Test Catalog

Test ID: CKELR    
Creatine Kinase Isoenzyme Reflex, Serum

Useful For Suggests clinical disorders or settings where the test may be helpful

Detecting the macro forms of creatine kinase (CK)


Identifying the source of a CK elevation

Testing Algorithm Delineates situations when tests are added to the initial order. This includes reflex and additional tests.

Testing begins with total creatine kinase analysis (CK). If the total CK activity is below 100 U/L, testing is complete.


If total CK activity is 100 U/L or greater, then isoenzyme electrophoresis (CKE) will be performed at an additional charge.

Clinical Information Discusses physiology, pathophysiology, and general clinical aspects, as they relate to a laboratory test

Creatine kinase (CK) activity is found in the cytoplasm of several human tissues; major sources of CK include skeletal muscle, myocardium, and the brain. Cytoplasmic CK isoenzymes are dimers of the subunits M and B (MM, MB, or BB). Brain tissue contains predominantly CK-BB (CK1). Skeletal muscle contains almost exclusively CK-MM (CK3). The myocardium contains approximately 30% of CK-MB (CK2), which has been called the "heart-specific" isoenzyme. CK-MB is increased in acute myocardial infarction (AMI); however, CK-MB has been replaced by troponin as the preferred biomarker for the diagnosis of AMI.


Mitochondrial CK, located at the outer surface of the inner mitochondrial membrane, has been suggested to catalyze the rate-limiting step of energy transfer from mitochondrial adenosine triphosphate (ATP) with the formation of creatine phosphatase (CP). The CP molecule, which is smaller in size than ATP, diffuses to target organelles in the cytoplasm where its energy is transferred to ATP by cytoplasmic CK. CK activity results in nonaerobic production of ATP in muscle tissues during work.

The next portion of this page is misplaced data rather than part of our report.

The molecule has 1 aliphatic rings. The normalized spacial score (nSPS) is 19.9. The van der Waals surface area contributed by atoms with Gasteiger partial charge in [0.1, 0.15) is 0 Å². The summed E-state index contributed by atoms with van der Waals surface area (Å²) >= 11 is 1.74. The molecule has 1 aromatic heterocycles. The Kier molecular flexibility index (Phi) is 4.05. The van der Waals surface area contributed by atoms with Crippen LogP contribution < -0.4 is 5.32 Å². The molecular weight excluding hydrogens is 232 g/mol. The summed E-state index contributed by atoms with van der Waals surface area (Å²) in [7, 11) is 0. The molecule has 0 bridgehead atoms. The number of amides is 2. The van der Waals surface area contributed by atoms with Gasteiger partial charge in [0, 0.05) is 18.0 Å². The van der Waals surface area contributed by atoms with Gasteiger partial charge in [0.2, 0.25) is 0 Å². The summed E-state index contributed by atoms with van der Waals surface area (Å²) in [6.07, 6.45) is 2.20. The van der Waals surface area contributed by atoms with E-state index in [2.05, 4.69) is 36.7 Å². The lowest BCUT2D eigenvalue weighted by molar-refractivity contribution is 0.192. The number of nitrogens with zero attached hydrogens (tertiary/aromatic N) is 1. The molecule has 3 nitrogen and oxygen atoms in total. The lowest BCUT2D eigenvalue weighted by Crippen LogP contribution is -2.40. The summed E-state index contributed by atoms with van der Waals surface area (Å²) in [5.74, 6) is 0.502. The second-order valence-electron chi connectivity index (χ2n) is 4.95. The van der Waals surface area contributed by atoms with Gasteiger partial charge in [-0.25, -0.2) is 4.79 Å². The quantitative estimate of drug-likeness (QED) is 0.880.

Macro CK refers to at least 2 forms of CK. Macro CK type I is an antibody-bound form of cytoplasmic CK. It migrates between CK-MM and CK-MB. Macro CK type II (mitochondrial CK) migrates slightly cathodic of CK-MM. Detection of macro forms of CK is the primary reason for electrophoresis of CK activity.

Reference Values Describes reference intervals and additional information for interpretation of test results. May include intervals based on age and sex when appropriate. Intervals are Mayo-derived, unless otherwise designated. If an interpretive report is provided, the reference value field will state this.



< or =3 months: not established

>3 months: 39-308 U/L


< or =3 months: not established

>3 months: 26-192 U/L

Reference values have not been established for patients that are less than 3 months of age.

Note: Strenuous exercise or intramuscular injections may cause transient elevation of creatine kinase (CK).



MM: 100%

MB: 0%

BB: 0%

Interpretation Provides information to assist in interpretation of the test results

Creatine kinase (CK)-MB appears in serum 4 to 6 hours after the onset of pain in a myocardial infarction, peaks at 18 to 24 hours, and may persist for 72 hours. 


CK-MB may also be elevated in cases of carbon monoxide poisoning, pulmonary embolism, hypothyroidism, crush injuries, and muscular dystrophy. 


Extreme elevations of CK-MB can be associated with skeletal muscle cell turnover as in polymyositis, and to a lesser degree in rhabdomyolysis, as seen in strenuous exercise, particularly in the conditioned athlete. 


CK-BB can be elevated in patients with head injury, in neonates, and in some cancers such as prostate cancer and small cell carcinoma of the lung. It can also be elevated in other malignancies; however, the clinical usefulness of CK-BB as a tumor marker needs further investigation. 


The presence of macro CK can explain an elevation of total CK. It does not rise and fall as rapidly as CK-MM and CK-MB in muscle injury. 


Macro CK type II (mitochondrial CK) is rarely observed. It is only seen in acutely ill patients with malignancies and other severe illnesses with a high-associated mortality, such as liver disease and hypoxic injury.

Cautions Discusses conditions that may cause diagnostic confusion, including improper specimen collection and handling, inappropriate test selection, and interfering substances

In some patients, the presence of creatine kinase (CK)-MB is method dependent. 


CK-MB values that exceed 50% of the total CK probably reflect unusual B subunit synthesis since heart muscle rarely exceeds 30% MB.

Clinical Reference Recommendations for in-depth reading of a clinical nature

1. Apple FS, Quist HE, Doyle PJ, et al: Plasma 99th percentile reference limits for cardiac troponin and creatine kinase MB mass for use with European Society of Cardiology/American College of Cardiology consensus recommendations. Clin Chem 2003 Aug;49(8):1331-1336

2. Danese E, Montagnana M: An historical approach to the diagnostic biomarkers of acute coronary syndrome. Ann Transl Med 2016;4(10):194 doi:10.21037/atm.2016.05.19